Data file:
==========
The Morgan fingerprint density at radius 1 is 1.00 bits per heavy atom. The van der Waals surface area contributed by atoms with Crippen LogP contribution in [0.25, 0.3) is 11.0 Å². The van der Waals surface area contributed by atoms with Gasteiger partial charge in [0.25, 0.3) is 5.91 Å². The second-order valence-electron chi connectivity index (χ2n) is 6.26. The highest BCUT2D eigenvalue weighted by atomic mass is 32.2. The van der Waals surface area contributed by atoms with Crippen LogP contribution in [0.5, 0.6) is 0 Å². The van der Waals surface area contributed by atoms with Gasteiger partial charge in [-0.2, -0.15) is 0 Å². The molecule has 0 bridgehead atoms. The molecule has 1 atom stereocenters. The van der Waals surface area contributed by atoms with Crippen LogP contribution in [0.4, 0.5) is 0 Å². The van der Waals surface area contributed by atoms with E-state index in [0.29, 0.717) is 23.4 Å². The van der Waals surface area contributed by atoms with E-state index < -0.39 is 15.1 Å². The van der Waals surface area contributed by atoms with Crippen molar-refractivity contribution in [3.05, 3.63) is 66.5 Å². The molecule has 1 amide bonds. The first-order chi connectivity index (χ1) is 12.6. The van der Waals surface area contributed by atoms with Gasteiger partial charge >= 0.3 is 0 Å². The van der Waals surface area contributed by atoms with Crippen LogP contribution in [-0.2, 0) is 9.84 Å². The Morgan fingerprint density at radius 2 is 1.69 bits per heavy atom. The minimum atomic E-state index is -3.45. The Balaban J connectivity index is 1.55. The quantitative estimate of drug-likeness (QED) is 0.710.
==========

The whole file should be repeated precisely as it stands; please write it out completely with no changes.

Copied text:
The Morgan fingerprint density at radius 1 is 1.00 bits per heavy atom. The van der Waals surface area contributed by atoms with Crippen LogP contribution in [0.25, 0.3) is 11.0 Å². The van der Waals surface area contributed by atoms with Gasteiger partial charge in [0.25, 0.3) is 5.91 Å². The second-order valence-electron chi connectivity index (χ2n) is 6.26. The highest BCUT2D eigenvalue weighted by atomic mass is 32.2. The van der Waals surface area contributed by atoms with Crippen LogP contribution in [0.5, 0.6) is 0 Å². The van der Waals surface area contributed by atoms with Gasteiger partial charge in [-0.2, -0.15) is 0 Å². The molecule has 0 bridgehead atoms. The molecule has 1 atom stereocenters. The van der Waals surface area contributed by atoms with Crippen LogP contribution in [0.4, 0.5) is 0 Å². The van der Waals surface area contributed by atoms with E-state index in [0.29, 0.717) is 23.4 Å². The van der Waals surface area contributed by atoms with E-state index < -0.39 is 15.1 Å². The van der Waals surface area contributed by atoms with Crippen molar-refractivity contribution in [3.05, 3.63) is 66.5 Å². The molecule has 1 amide bonds. The first-order chi connectivity index (χ1) is 12.6. The van der Waals surface area contributed by atoms with Gasteiger partial charge >= 0.3 is 0 Å². The van der Waals surface area contributed by atoms with Crippen LogP contribution in [-0.2, 0) is 9.84 Å². The Morgan fingerprint density at radius 2 is 1.69 bits per heavy atom. The minimum atomic E-state index is -3.45. The Balaban J connectivity index is 1.55. The quantitative estimate of drug-likeness (QED) is 0.710.